December 7th is Pearl Harbor Remembrance Day, and this year marks the 80th anniversary of the Japanese attack on American troops at Pearl Harbor, Hawaii that shook the nation.
At 7:50 a.m. on Sunday, Dec. 7, 1941, Japanese aircraft appeared in the air over Pearl Harbor. Less than two hours later, 2,403 Americans were dead, 18 ships were damaged, two U.S. Navy battleships — USS Arizona and USS Utah — were sunk, and 180 aircraft were destroyed. Of the dead, 1,177 came from the USS Arizona alone.
A total of 1,143 were wounded, including 710 Navy, 69 Marines, 364 Army and 103 civilians.
Japan launched two waves of attack against the U.S. base with 353 Imperial Japanese aircraft, including fighters, dive bombers and torpedo bombers.
President Franklin Delano Roosevelt asked Congress to declare war on Japan the next day, entering the country into World War 2 and described it as “a date which will live in infamy.”
The attack was a surprise, but experts say the United States and Japan had been edging toward war for decades. Japan attacked because it wanted to keep the U.S. Pacific Fleet away from its military plans in Southeast Asia.
The Japanese surrendered after the United States bombed Hiroshima and Nagasaki with nuclear weapons on August 6, 1945, and August 9, 1945, respectively.
On Aug. 23, 1994, Congress designated Dec. 7 as National Pearl Harbor Remembrance Day, according to the National Park Service.
In honor of the anniversary, all flags should be lowered to half staff at sunrise and raised at sunset; flags that cannot be lowered respect for the day can be shown by tying a black ribbon or cord at the top of the flagstaff.
Due to the COVID-19 pandemic, the 2021 Pearl Harbor remembrance event will be held virtually on Tuesday beginning at 12:50 p.m. EST.
President Joe Biden honored his first Pearl Harbor Day of his presidency with a statement, and also posted on social media to say, “As we mark National Pearl Harbor Remembrance Day, we honor the patriots who perished, commemorate the valor of all those who defended our nation, and recommit ourselves to carrying forth the ensuing peace and reconciliation that brought a better future for our world.”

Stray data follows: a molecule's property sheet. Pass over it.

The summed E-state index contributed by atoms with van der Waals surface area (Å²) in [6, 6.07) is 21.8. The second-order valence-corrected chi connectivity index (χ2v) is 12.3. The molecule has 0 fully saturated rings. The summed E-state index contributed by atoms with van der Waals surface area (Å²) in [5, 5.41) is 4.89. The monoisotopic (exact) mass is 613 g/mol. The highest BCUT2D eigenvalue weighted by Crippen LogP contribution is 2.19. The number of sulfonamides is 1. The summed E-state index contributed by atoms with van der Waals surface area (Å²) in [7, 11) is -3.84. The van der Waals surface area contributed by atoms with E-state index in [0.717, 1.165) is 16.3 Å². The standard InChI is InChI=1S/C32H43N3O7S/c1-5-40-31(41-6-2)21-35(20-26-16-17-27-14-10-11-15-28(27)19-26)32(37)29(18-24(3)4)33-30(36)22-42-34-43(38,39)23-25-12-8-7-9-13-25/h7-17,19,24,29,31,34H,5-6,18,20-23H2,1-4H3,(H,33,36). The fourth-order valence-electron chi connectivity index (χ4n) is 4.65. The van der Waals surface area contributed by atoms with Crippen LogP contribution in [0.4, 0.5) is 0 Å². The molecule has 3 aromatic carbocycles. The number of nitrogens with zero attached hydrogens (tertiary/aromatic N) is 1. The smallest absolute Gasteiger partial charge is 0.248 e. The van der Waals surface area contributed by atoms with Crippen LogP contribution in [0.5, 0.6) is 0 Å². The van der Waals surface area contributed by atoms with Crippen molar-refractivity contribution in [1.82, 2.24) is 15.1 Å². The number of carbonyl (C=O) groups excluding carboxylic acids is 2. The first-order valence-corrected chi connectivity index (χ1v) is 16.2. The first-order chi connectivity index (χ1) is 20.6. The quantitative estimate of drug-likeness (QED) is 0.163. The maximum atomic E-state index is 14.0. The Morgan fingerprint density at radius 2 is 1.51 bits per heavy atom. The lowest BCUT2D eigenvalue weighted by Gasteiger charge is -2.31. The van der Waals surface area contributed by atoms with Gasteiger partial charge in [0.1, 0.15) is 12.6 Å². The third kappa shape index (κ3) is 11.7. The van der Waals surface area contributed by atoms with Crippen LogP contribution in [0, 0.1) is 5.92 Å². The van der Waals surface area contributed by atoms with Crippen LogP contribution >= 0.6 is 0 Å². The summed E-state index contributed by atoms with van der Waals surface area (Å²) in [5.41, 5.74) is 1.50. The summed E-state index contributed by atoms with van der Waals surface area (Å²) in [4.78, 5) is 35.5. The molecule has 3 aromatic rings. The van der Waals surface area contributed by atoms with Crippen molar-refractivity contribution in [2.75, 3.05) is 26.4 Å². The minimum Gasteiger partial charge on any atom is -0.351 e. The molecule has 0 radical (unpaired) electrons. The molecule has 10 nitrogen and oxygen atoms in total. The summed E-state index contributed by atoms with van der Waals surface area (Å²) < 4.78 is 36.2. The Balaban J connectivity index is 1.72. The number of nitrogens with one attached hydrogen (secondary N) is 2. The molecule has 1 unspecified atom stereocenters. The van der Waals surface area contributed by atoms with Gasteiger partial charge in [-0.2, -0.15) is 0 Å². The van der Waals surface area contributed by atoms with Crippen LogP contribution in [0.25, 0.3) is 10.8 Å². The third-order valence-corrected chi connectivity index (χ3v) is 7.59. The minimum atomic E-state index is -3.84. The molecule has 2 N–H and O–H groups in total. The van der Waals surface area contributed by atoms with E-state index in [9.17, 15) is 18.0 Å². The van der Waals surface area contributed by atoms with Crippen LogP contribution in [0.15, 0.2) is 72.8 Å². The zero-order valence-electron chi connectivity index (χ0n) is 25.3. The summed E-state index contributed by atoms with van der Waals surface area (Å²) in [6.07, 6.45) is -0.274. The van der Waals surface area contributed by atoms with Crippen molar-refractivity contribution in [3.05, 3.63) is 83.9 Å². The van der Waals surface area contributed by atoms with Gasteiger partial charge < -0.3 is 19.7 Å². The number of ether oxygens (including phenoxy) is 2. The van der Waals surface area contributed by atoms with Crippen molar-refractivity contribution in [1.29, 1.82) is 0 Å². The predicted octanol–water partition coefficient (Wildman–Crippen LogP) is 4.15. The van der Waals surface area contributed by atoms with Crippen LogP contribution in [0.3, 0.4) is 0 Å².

The military paid tribute to Pearl Harbor Day with statements and social media posts across the web.
The Department of Defense tweeted, “Dec. 7 remains a day that lives in infamy even after 80 years. Today, we honor those who lost their lives in the attack on Pearl Harbor, Hawaii. The memory of their courage and sacrifice will never fade.”
The U.S. Army tweeted, “On this day, 80 years ago, our Nation was attacked at Pearl Harbor. President Franklin D. Roosevelt called it ‘a date which will live in infamy.’ Today, we honor and remember those who made the ultimate sacrifice that day.”
The U.S. Navy tweeted, “Today, the #USNavy remembers and honors those that gave the ultimate sacrifice during the attacks at Pearl Harbor on December 7th, 1941.”
The U.S. Air Force tweeted, “Today marks the 80th anniversary of the attack on Pearl Harbor. We honor and remember the 2,403 servicemembers and civilians who were killed during the attack December 7, 1941.”
The U.S. Marines tweeted, “We mark 80 years since the attack on Pearl Harbor. Each year, we pause to remember those who perished that day, and those who fought and sacrificed throughout World War II.”